Opinion: Solar needs to be allowed to compete

WVFLAG_uncropped.jpg

An Op/Ed in the Charleston Gazette/Mail (March 3) made the case for allowing power purchase agreements (PPAs) for on-site renewable and alternative energy generation facilities in West Virginia . Dan Conant, founder/CEO of Solar Holler, and Brandon Dennison, founder/CEO of Coalfield Development, co-wrote the piece. Solar Holler and Coalfield Development are among the 39 members of West Virginians For Energy Freedom’s coalition. Here’s an excerpt:

Distributed renewable energy resources like solar, wind, hydropower, geothermal and biomass offer increasingly affordable alternatives to the outdated model of centralized utility monopolies. More West Virginia families, businesses, communities and institutions could benefit from these affordable energy options — if our elected officials create a policy environment that encourages choice, competition and diversification within our evolving energy system. …

[Legalizing PPAs] is one tangible step our elected officials can take to make West Virginia a more competitive and attractive place to live and do business.

Read the full Op/Ed here and leave a comment to show your support. We want to keep the conversation going about PPAs .

While PPAs didn't make it out of committee this year, the West Virginia legislature will get another chance in 2020 to pass the pro-business, pro-jobs law. Sign up below to get occasional updates on our plans for the next session.

West Virginians rise to support Power Purchase Agreements and set stage for future success

#PPAs4WV copy.jpg

West Virginia homeowners, businesses, municipalities, schools, and non-profits are eager to generate their own electricity and save money with renewable energy. Unfortunately, too few are able to do so because of the upfront cost. Power Purchase Agreements (PPAs) are one solution to this problem. PPAs allow for third-party ownership of renewable and alternative energy generation projects such as solar, wind, hydropower, geothermal, biomass, and combined heat and power (CHP) facilities. PPAs are not yet legal in West Virginia, but our state’s community of renewable energy supporters is working hard to change this.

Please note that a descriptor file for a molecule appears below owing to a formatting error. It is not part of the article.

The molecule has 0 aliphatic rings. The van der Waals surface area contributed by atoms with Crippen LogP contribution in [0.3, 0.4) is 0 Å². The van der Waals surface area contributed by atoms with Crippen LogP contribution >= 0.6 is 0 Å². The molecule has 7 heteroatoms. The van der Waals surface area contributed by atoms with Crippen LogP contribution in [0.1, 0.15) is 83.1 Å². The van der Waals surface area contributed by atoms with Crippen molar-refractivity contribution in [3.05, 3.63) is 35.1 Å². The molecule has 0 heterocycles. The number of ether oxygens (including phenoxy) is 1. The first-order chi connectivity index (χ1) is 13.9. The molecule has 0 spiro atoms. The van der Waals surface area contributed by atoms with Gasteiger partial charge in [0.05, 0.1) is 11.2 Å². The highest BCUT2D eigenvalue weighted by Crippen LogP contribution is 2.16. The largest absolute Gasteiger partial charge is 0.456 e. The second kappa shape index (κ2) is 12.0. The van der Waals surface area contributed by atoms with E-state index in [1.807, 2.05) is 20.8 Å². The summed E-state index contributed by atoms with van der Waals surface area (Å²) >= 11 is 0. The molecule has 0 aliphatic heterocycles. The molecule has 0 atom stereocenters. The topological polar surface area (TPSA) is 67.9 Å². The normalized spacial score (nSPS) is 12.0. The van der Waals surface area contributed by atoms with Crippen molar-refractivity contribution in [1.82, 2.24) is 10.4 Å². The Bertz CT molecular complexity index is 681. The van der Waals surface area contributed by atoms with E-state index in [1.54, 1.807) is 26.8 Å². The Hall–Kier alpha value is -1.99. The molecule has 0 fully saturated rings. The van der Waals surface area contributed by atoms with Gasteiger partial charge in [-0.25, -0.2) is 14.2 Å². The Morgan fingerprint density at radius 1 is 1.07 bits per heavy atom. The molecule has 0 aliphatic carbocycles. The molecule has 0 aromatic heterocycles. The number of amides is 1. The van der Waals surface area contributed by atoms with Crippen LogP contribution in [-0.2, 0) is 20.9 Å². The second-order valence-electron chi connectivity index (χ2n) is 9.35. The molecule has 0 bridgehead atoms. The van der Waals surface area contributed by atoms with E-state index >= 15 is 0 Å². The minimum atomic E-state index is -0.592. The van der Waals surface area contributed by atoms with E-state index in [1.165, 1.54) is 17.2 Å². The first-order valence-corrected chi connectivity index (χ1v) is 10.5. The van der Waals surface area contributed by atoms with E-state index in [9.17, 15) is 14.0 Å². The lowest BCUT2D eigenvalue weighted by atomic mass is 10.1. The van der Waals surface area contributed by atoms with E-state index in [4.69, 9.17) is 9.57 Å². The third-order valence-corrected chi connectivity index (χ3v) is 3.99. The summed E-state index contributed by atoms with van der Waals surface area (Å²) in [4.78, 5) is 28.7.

Since launching a campaign to legalize PPAs in West Virginia less than six months ago, 39 organizations, municipalities, and businesses – from local to multinational – have formally joined the West Virginians for Energy Freedom coalition. Many more individual supporters and advocates stood up for energy freedom in the Mountain State by emailing, calling, or meeting in person with lawmakers to express their support for PPAs.

Thanks to these advocacy efforts by West Virginians for Energy Freedom and its affiliates, bipartisan groups of West Virginia lawmakers in both chambers introduced bills to legalize PPAs for on-site renewable and alternate energy generation facilities during the 2019 legislative session. While neither of these measures made it out of committee in time to move forward this year, it is rare for a bill to become law the first year it is introduced. So, let’s keep our chins up and start planning for success in 2020!

The progress we have made so far is thanks to every single one of you who took action on this issue. Special thanks are due to our dedicated team of mostly volunteer campaign leaders who continue to fight tirelessly for West Virginians’ energy rights. We are excited to continue this campaign, grow our coalition, engage new stakeholders, and bring the fight for energy freedom to lawmakers’ local districts during the legislative interim!

Be sure to sign up below for our mailing list to receive future campaign updates and action alerts. Thank you for supporting energy freedom in West Virginia!

Charleston Gazette-Mail Outlook: Solar developers see bright future

An article in the Charleston Gazette-Mail’s special Outlook section on Engineering & Energy (Feb. 17, 2019) featured an in-depth look at solar power and its growth in West Virginia. A section of the article focused on our campaign to support bills to make Power Purchase Agreements legal in West Virginia.

From the report:

Autumn Long of Solar United Neighbors of West Virginia said this is the first time a PPA bill has been introduced in the Legislature. “Everyone we’ve talked to, once they understand what this bill would do, is basically supportive of it. It appeals to both sides of the aisle, and gives the legislators an opportunity to come together and support something really positive.”

Read the full report here.

Letter to the Editor: Urge WV Legislature to support measures on environment (Gazette Opinion)

"Twenty-six states including Pennsylvania, Ohio, Virginia and Maryland, have passed legislation to make power purchase agreements legal, thus enabling third-party financing/development of distributed energy systems using solar panels or landfill bio-gas, for example. In fact, we will have the opportunity to support PPAs here, when bipartisan legislation is introduced in the Legislature very soon, writes Holly Cloonan of Charleston in a Letter to the Editor in the Jan. 25 issue of the Charleston Gazette-Mail.

Read the full letter.

Letter to the Editor: Lawmakers should legalize power agreements (Daily Mail Opinion)

Power Purchase Agreements (PPAs) are one step that West Virginia lawmakers can take this session to encourage competition, growth, and development in our rapidly changing energy system, writes Tom Loehr, president of Collegiate Solar Energy, and Autumn Long, program director of Solar United Neighbors of West Virginia in a Letter to the Editor to the Daily Mail WV Opinion page of the Charleston Gazette-Mail on Jan. 15, 2019.

Read the full letter.